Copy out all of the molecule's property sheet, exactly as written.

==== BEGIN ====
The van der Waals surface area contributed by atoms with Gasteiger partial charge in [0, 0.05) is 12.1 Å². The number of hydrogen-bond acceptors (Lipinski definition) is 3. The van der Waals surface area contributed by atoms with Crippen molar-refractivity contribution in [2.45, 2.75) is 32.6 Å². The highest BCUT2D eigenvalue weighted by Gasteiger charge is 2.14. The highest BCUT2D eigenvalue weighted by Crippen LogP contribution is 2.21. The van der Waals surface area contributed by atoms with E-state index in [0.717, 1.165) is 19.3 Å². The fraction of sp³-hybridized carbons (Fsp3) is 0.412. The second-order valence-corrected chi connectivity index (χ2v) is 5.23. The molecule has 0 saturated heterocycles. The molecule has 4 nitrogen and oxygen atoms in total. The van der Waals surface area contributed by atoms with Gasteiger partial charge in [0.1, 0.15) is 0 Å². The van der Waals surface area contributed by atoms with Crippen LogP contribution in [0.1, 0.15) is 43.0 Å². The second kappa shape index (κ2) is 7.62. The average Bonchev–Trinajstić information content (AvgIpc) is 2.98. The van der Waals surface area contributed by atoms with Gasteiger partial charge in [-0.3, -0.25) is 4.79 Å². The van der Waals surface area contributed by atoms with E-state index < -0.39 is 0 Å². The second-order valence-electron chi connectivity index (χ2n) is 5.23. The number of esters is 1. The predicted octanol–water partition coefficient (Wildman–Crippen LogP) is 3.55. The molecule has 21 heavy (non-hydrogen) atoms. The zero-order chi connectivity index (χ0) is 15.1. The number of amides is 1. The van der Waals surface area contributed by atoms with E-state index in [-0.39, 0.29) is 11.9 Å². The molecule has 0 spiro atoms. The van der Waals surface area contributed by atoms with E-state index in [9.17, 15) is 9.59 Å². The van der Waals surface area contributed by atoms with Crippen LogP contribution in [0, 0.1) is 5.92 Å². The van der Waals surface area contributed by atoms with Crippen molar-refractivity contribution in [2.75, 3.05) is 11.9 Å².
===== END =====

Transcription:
The van der Waals surface area contributed by atoms with Gasteiger partial charge in [0, 0.05) is 12.1 Å². The number of hydrogen-bond acceptors (Lipinski definition) is 3. The van der Waals surface area contributed by atoms with Crippen molar-refractivity contribution in [2.45, 2.75) is 32.6 Å². The highest BCUT2D eigenvalue weighted by Gasteiger charge is 2.14. The highest BCUT2D eigenvalue weighted by Crippen LogP contribution is 2.21. The van der Waals surface area contributed by atoms with E-state index in [0.717, 1.165) is 19.3 Å². The fraction of sp³-hybridized carbons (Fsp3) is 0.412. The second-order valence-corrected chi connectivity index (χ2v) is 5.23. The molecule has 0 saturated heterocycles. The molecule has 4 nitrogen and oxygen atoms in total. The van der Waals surface area contributed by atoms with Gasteiger partial charge in [0.1, 0.15) is 0 Å². The van der Waals surface area contributed by atoms with Crippen LogP contribution in [0.1, 0.15) is 43.0 Å². The second kappa shape index (κ2) is 7.62. The average Bonchev–Trinajstić information content (AvgIpc) is 2.98. The van der Waals surface area contributed by atoms with Gasteiger partial charge in [-0.3, -0.25) is 4.79 Å². The van der Waals surface area contributed by atoms with E-state index < -0.39 is 0 Å². The second-order valence-electron chi connectivity index (χ2n) is 5.23. The number of esters is 1. The predicted octanol–water partition coefficient (Wildman–Crippen LogP) is 3.55. The molecule has 21 heavy (non-hydrogen) atoms. The zero-order chi connectivity index (χ0) is 15.1. The number of amides is 1. The van der Waals surface area contributed by atoms with E-state index in [-0.39, 0.29) is 11.9 Å². The molecule has 0 spiro atoms. The van der Waals surface area contributed by atoms with E-state index in [9.17, 15) is 9.59 Å². The van der Waals surface area contributed by atoms with Crippen LogP contribution in [0, 0.1) is 5.92 Å². The van der Waals surface area contributed by atoms with Crippen molar-refractivity contribution in [2.75, 3.05) is 11.9 Å².